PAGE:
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This article is taken from PN Review 24, Volume 8 Number 4, March - April 1982.

Neither Mist nor Schism Martin Jarrett-Kerr

Andrew Louth, The Origins of the Christian Mystical Tradition
-from Plato to Denys (Clarendon Press) £12.50

We have had as guest this last week R., a mystical type. My mother does not suffer mystical types gladly. R. went outdoors to admire nature and Regina [Flannery's mother] came upon her lying flat on the ground in the back yard. It was about 50 degrees. 'Get up from there,' Regina says. 'You'll catch your death of cold. Can't you look at things standing up?' 'Yes,' R. says, 'but it's much more sacramental to lie on the ground.' In two days she had a cold. You can't get ahead of mother.
Flannery O'Connor, The Habit of Being (p. 498)

Well, this use of 'mystical' is the ice-cream view-same ingredients but it comes in different flavours, buddhist, hassidic, christian, sufi, etc. . And wasn't that disposed of by the barthians long ago (Emil Brunner, e.g., with his forgotten Die Mystik und das Wort on the 'fundamental opposition between mysticism and the Christian faith')? And the radical protestant can couple with the tough Catholic. Allen Tate, Roman convert, poet and literary critic, wrote of Paul Elmer More, humanist Platonist turned episcopalian:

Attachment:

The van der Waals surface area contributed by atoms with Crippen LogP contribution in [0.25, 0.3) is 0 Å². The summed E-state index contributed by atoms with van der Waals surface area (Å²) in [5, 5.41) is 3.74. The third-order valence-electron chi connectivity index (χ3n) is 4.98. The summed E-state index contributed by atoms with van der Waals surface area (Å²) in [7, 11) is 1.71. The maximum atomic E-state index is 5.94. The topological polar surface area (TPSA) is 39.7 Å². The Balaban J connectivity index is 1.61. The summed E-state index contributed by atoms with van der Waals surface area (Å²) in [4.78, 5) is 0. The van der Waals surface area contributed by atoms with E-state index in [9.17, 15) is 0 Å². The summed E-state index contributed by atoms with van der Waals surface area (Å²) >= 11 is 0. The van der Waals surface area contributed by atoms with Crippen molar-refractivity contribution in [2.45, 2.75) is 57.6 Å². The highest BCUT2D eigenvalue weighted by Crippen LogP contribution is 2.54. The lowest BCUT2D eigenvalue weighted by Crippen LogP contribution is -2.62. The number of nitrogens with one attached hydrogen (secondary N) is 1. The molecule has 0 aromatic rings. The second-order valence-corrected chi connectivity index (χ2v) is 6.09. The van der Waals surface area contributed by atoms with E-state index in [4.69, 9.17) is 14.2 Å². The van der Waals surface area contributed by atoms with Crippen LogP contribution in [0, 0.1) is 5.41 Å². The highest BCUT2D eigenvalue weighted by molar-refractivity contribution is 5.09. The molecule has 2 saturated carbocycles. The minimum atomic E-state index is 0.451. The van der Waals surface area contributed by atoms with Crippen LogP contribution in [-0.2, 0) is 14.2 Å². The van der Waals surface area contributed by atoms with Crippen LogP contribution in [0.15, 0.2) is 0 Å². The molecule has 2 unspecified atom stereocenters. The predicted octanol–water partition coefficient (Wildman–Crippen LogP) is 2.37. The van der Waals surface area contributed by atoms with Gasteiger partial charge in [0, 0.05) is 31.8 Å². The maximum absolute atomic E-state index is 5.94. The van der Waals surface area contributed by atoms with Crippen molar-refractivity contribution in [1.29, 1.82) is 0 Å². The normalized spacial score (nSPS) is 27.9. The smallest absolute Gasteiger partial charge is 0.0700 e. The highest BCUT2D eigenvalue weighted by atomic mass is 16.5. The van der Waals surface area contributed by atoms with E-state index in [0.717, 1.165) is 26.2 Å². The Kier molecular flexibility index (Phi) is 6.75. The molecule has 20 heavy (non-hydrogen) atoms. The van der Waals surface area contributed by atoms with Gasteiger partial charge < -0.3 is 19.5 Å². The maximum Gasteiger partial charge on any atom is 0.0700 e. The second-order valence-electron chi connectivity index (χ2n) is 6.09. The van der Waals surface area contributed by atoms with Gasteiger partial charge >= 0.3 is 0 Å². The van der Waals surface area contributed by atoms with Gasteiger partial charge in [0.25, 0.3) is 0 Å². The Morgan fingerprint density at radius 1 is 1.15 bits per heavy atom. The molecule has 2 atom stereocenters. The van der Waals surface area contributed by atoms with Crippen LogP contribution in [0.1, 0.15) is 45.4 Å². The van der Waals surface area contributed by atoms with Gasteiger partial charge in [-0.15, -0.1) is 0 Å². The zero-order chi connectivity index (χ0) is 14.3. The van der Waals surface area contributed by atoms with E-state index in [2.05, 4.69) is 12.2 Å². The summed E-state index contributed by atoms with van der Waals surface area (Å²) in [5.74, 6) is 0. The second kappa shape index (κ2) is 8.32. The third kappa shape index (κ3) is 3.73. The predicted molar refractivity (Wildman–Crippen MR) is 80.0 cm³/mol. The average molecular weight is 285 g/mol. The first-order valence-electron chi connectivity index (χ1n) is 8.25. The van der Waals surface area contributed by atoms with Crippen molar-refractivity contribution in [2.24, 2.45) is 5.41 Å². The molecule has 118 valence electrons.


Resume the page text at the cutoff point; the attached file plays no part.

What . . . is Mr More's religion? Is it Christian? It is possible that it is. He has written . . . about the insight afforded us by Christian writers. . . . There is also, according to ...

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